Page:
Fibers, dyes, and fabrics come together in innovative, unique ways during the creation of a shawl. Different regions rely on resources that are readily available and have cultural significance. In West Africa, 100% cotton and rayon frequently make their appearances in shawls. In Bali and Thailand, soft silk lends a luxuriousness to the shawl. Central American artisans incorporate bamboo rayon, while India makes use of wool and silk. Mexico boasts an array of vibrant natural and cotton yarn dyes, and artisans from the Andes weave shawls out of soft alpaca fiber.
Throughout the world, the shawl is considered a venerated garment, made by hand from techniques passed down through generations. The methods for making traditional shawls vary as widely as the regions from which they come. But most employ some method of hand knitting or weaving on a loom. In the Andes, for example, crocheting and flat weaving on a treadle loom are common techniques. In Central America, backstrap and foot looms are popular with artisans. In Bali, one finds intricate sewing, in addition to weaving. And in India and Thailand, practices of hand-painting fabric, batik, and the use of natural dyes are intimately tied to the creation of shawls.
Featured Reviews on Women's Orange Accessories
The scarf arrived quickly. The packaging is beautiful and the scarf is exquisite! This was a gift for a very stylish woman and it fits her perfectly!
What a great gift
I gave this as a birthday gift this past July and it was very admired but now that the weather has changed this shawl is a very big hit. My sister loves the colors, the feel and the weight which is just right for the cool evenings. She is thrilled and said that she will be buying one for a gift as well.
Cannot rate something NEVER RECEIVED!!!
Where is my item? Shame on you Caught! Caught ur deliverers throwing a package down in the lobby! Shame!
K'amolon K'i K'ojonel Hand-woven accessories and apparel
They regard as their major achievement the stability of a women's organization and so offer hope to the survivors of the 1980s massacres.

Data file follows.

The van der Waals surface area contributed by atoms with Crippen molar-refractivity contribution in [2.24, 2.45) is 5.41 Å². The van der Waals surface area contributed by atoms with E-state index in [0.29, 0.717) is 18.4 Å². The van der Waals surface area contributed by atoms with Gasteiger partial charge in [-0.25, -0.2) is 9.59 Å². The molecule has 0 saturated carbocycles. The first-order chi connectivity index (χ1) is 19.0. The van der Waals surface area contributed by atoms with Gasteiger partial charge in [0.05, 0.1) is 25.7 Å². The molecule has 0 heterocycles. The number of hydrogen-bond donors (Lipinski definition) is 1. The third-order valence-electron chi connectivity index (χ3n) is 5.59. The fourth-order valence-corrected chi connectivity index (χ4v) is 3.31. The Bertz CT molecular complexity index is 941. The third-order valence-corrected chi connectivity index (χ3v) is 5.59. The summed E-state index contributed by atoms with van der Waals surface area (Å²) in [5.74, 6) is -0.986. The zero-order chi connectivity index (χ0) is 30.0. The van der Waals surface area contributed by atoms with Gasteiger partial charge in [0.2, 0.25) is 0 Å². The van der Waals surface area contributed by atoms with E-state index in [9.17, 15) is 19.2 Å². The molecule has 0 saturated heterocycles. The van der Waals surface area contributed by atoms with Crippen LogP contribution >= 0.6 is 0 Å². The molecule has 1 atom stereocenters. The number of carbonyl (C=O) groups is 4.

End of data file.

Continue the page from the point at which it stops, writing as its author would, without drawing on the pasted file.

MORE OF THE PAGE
Many children were orphaned too, and... read more
Popular Women's Orange Accessories
2 Masks Rayon Double Layer Handmade 1 Blue-1 Orange 'Tropica, "Tropical Ferns"$17.99
By Hari and Arthur, two rayon print face masks convey the beauty of the tropics. Both feature a fern print — one on Wedgwood blue and the other on sunrise orange. Contoured for comfort, both are double-layered, are washable and reusable, and have elastic to loop over the ears.
2 Hand Beaded Cotton Contoured Masks in Green and Orange, "Feeling Glamorous"$29.99
Beautiful hand-beadwork on flame orange and loden green bring glamour to face masks by Made Suciati. The contoured pair is crafted of three layers of cotton and feature elastic loops covered in cotton for comfort. They are washable and reusable.
3 Bandhani Dyed Cotton Face Mask 1 Orange 1 Black 1 Burgundy, "Bandhani Trio"$14.99
Created with the tie-dye technique, diminutive motifs in white form patterns on a trio of cotton face masks. Una Gupta works in the Sanskrit word meaning "to tie" that refers to both the technique and the finished cloth. She creates three double-layer contoured masks, one each in ginger orange, black and burgundy. They are washable and reusable, and have elastic to loop over the ears.
Placement of the motifs can vary but the fabric will be the same.
Taupe and Tangerine Viscose Blend Scarf from India, "Taupe Glimmer"$12.99
Combining hues of taupe and caramel, Indian artisan Danish Ansari creates this luxurious scarf, which is handwoven from a viscose blend. Tangerine stripes decorate the length of this scarf, which is accented with glimmering sequins. The width of this fringed scarf allows it to double as a shawl.